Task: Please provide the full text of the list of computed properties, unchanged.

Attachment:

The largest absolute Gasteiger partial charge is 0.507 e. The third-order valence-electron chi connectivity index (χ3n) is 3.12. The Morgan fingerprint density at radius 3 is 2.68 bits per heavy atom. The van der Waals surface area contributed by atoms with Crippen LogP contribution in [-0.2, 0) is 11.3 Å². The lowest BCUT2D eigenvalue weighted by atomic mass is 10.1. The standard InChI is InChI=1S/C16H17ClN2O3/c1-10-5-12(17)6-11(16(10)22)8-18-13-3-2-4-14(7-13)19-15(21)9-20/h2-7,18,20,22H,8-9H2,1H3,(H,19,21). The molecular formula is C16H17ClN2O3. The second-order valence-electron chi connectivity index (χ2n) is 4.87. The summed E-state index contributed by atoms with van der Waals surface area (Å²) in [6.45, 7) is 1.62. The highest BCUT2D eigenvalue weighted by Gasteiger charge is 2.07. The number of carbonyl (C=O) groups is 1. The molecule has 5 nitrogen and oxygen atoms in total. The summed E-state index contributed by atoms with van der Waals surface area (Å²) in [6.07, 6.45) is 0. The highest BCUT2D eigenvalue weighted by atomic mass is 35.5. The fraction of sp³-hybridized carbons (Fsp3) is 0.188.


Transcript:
The largest absolute Gasteiger partial charge is 0.507 e. The third-order valence-electron chi connectivity index (χ3n) is 3.12. The Morgan fingerprint density at radius 3 is 2.68 bits per heavy atom. The van der Waals surface area contributed by atoms with Crippen LogP contribution in [-0.2, 0) is 11.3 Å². The lowest BCUT2D eigenvalue weighted by atomic mass is 10.1. The standard InChI is InChI=1S/C16H17ClN2O3/c1-10-5-12(17)6-11(16(10)22)8-18-13-3-2-4-14(7-13)19-15(21)9-20/h2-7,18,20,22H,8-9H2,1H3,(H,19,21). The molecular formula is C16H17ClN2O3. The second-order valence-electron chi connectivity index (χ2n) is 4.87. The summed E-state index contributed by atoms with van der Waals surface area (Å²) in [6.45, 7) is 1.62. The highest BCUT2D eigenvalue weighted by Gasteiger charge is 2.07. The number of carbonyl (C=O) groups is 1. The molecule has 5 nitrogen and oxygen atoms in total. The summed E-state index contributed by atoms with van der Waals surface area (Å²) in [6.07, 6.45) is 0. The highest BCUT2D eigenvalue weighted by atomic mass is 35.5. The fraction of sp³-hybridized carbons (Fsp3) is 0.188.